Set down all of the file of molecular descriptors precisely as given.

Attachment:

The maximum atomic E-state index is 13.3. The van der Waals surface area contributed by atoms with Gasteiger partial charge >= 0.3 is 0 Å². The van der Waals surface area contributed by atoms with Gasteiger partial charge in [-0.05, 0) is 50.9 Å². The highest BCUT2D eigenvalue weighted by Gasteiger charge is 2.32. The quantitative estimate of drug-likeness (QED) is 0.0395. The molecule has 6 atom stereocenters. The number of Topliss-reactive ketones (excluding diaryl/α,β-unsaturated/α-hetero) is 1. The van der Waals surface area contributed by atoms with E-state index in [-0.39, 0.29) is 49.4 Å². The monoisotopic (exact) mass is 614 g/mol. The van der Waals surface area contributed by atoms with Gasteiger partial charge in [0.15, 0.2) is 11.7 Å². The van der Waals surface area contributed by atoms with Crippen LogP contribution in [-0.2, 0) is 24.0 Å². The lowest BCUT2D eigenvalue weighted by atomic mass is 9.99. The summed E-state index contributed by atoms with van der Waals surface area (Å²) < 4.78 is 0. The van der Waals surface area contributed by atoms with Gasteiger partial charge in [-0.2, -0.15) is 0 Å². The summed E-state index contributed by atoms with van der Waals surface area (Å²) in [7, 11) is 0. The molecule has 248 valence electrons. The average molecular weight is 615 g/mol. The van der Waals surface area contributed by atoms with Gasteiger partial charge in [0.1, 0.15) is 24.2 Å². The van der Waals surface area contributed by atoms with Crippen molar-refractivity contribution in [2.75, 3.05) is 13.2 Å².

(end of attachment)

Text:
The maximum atomic E-state index is 13.3. The van der Waals surface area contributed by atoms with Gasteiger partial charge >= 0.3 is 0 Å². The van der Waals surface area contributed by atoms with Gasteiger partial charge in [-0.05, 0) is 50.9 Å². The highest BCUT2D eigenvalue weighted by Gasteiger charge is 2.32. The quantitative estimate of drug-likeness (QED) is 0.0395. The molecule has 6 atom stereocenters. The number of Topliss-reactive ketones (excluding diaryl/α,β-unsaturated/α-hetero) is 1. The van der Waals surface area contributed by atoms with E-state index in [-0.39, 0.29) is 49.4 Å². The monoisotopic (exact) mass is 614 g/mol. The van der Waals surface area contributed by atoms with Gasteiger partial charge in [0.15, 0.2) is 11.7 Å². The van der Waals surface area contributed by atoms with Crippen LogP contribution in [-0.2, 0) is 24.0 Å². The lowest BCUT2D eigenvalue weighted by atomic mass is 9.99. The summed E-state index contributed by atoms with van der Waals surface area (Å²) < 4.78 is 0. The van der Waals surface area contributed by atoms with Gasteiger partial charge in [-0.2, -0.15) is 0 Å². The summed E-state index contributed by atoms with van der Waals surface area (Å²) in [7, 11) is 0. The molecule has 248 valence electrons. The average molecular weight is 615 g/mol. The van der Waals surface area contributed by atoms with Gasteiger partial charge in [0.1, 0.15) is 24.2 Å². The van der Waals surface area contributed by atoms with Crippen molar-refractivity contribution in [2.75, 3.05) is 13.2 Å².